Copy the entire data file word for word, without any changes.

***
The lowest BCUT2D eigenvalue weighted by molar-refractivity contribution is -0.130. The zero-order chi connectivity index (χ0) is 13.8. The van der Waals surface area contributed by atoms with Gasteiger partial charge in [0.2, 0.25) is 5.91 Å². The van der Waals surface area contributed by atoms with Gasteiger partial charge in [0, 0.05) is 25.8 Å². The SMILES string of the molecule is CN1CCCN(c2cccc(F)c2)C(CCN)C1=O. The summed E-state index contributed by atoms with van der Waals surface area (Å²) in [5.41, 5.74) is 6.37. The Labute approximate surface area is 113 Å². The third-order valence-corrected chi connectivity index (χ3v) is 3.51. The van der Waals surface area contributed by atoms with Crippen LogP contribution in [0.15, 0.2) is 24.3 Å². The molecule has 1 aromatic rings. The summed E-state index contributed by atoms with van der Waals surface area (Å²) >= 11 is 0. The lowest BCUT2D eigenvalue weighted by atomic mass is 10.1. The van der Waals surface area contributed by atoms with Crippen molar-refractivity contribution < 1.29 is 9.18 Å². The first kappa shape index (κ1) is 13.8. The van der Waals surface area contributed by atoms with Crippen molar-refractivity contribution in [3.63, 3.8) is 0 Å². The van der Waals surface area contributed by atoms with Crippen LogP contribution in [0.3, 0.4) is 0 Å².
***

The lowest BCUT2D eigenvalue weighted by molar-refractivity contribution is -0.130. The zero-order chi connectivity index (χ0) is 13.8. The van der Waals surface area contributed by atoms with Gasteiger partial charge in [0.2, 0.25) is 5.91 Å². The van der Waals surface area contributed by atoms with Gasteiger partial charge in [0, 0.05) is 25.8 Å². The SMILES string of the molecule is CN1CCCN(c2cccc(F)c2)C(CCN)C1=O. The summed E-state index contributed by atoms with van der Waals surface area (Å²) in [5.41, 5.74) is 6.37. The Labute approximate surface area is 113 Å². The third-order valence-corrected chi connectivity index (χ3v) is 3.51. The van der Waals surface area contributed by atoms with Crippen LogP contribution in [0.15, 0.2) is 24.3 Å². The molecule has 1 aromatic rings. The summed E-state index contributed by atoms with van der Waals surface area (Å²) >= 11 is 0. The lowest BCUT2D eigenvalue weighted by atomic mass is 10.1. The van der Waals surface area contributed by atoms with Crippen molar-refractivity contribution < 1.29 is 9.18 Å². The first kappa shape index (κ1) is 13.8. The van der Waals surface area contributed by atoms with Crippen molar-refractivity contribution in [3.63, 3.8) is 0 Å². The van der Waals surface area contributed by atoms with Crippen LogP contribution in [0.3, 0.4) is 0 Å².